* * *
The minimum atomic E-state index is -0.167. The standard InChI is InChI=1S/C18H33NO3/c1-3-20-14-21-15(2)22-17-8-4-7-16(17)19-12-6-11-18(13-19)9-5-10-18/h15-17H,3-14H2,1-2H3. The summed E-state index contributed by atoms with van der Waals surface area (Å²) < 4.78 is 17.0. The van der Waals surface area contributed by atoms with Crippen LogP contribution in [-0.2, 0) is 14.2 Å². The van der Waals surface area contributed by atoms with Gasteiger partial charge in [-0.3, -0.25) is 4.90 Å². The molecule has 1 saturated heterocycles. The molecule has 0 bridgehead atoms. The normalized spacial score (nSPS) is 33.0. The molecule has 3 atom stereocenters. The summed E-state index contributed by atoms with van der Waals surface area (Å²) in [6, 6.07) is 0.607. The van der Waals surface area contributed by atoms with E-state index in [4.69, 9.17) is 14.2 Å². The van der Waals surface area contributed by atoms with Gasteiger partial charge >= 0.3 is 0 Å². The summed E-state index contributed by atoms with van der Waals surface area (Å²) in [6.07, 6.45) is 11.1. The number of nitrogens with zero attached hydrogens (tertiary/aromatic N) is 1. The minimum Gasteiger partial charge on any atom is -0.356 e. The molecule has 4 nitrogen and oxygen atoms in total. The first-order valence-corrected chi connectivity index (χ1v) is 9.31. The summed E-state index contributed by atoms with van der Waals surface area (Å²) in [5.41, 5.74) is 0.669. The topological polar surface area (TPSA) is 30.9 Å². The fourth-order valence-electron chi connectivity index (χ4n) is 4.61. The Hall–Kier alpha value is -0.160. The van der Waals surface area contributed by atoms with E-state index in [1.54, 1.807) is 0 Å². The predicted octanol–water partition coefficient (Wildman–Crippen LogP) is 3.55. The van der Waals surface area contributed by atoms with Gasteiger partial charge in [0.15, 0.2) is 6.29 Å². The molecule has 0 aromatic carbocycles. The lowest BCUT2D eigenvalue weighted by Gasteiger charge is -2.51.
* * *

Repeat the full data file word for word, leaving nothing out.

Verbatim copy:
The minimum atomic E-state index is -0.167. The standard InChI is InChI=1S/C18H33NO3/c1-3-20-14-21-15(2)22-17-8-4-7-16(17)19-12-6-11-18(13-19)9-5-10-18/h15-17H,3-14H2,1-2H3. The summed E-state index contributed by atoms with van der Waals surface area (Å²) < 4.78 is 17.0. The van der Waals surface area contributed by atoms with Crippen LogP contribution in [-0.2, 0) is 14.2 Å². The van der Waals surface area contributed by atoms with Gasteiger partial charge in [-0.3, -0.25) is 4.90 Å². The molecule has 1 saturated heterocycles. The molecule has 0 bridgehead atoms. The normalized spacial score (nSPS) is 33.0. The molecule has 3 atom stereocenters. The summed E-state index contributed by atoms with van der Waals surface area (Å²) in [6, 6.07) is 0.607. The van der Waals surface area contributed by atoms with E-state index in [4.69, 9.17) is 14.2 Å². The van der Waals surface area contributed by atoms with Gasteiger partial charge >= 0.3 is 0 Å². The summed E-state index contributed by atoms with van der Waals surface area (Å²) in [6.07, 6.45) is 11.1. The number of nitrogens with zero attached hydrogens (tertiary/aromatic N) is 1. The minimum Gasteiger partial charge on any atom is -0.356 e. The molecule has 4 nitrogen and oxygen atoms in total. The first-order valence-corrected chi connectivity index (χ1v) is 9.31. The summed E-state index contributed by atoms with van der Waals surface area (Å²) in [5.41, 5.74) is 0.669. The topological polar surface area (TPSA) is 30.9 Å². The fourth-order valence-electron chi connectivity index (χ4n) is 4.61. The Hall–Kier alpha value is -0.160. The van der Waals surface area contributed by atoms with E-state index in [1.54, 1.807) is 0 Å². The predicted octanol–water partition coefficient (Wildman–Crippen LogP) is 3.55. The van der Waals surface area contributed by atoms with Gasteiger partial charge in [0.15, 0.2) is 6.29 Å². The molecule has 0 aromatic carbocycles. The lowest BCUT2D eigenvalue weighted by Gasteiger charge is -2.51.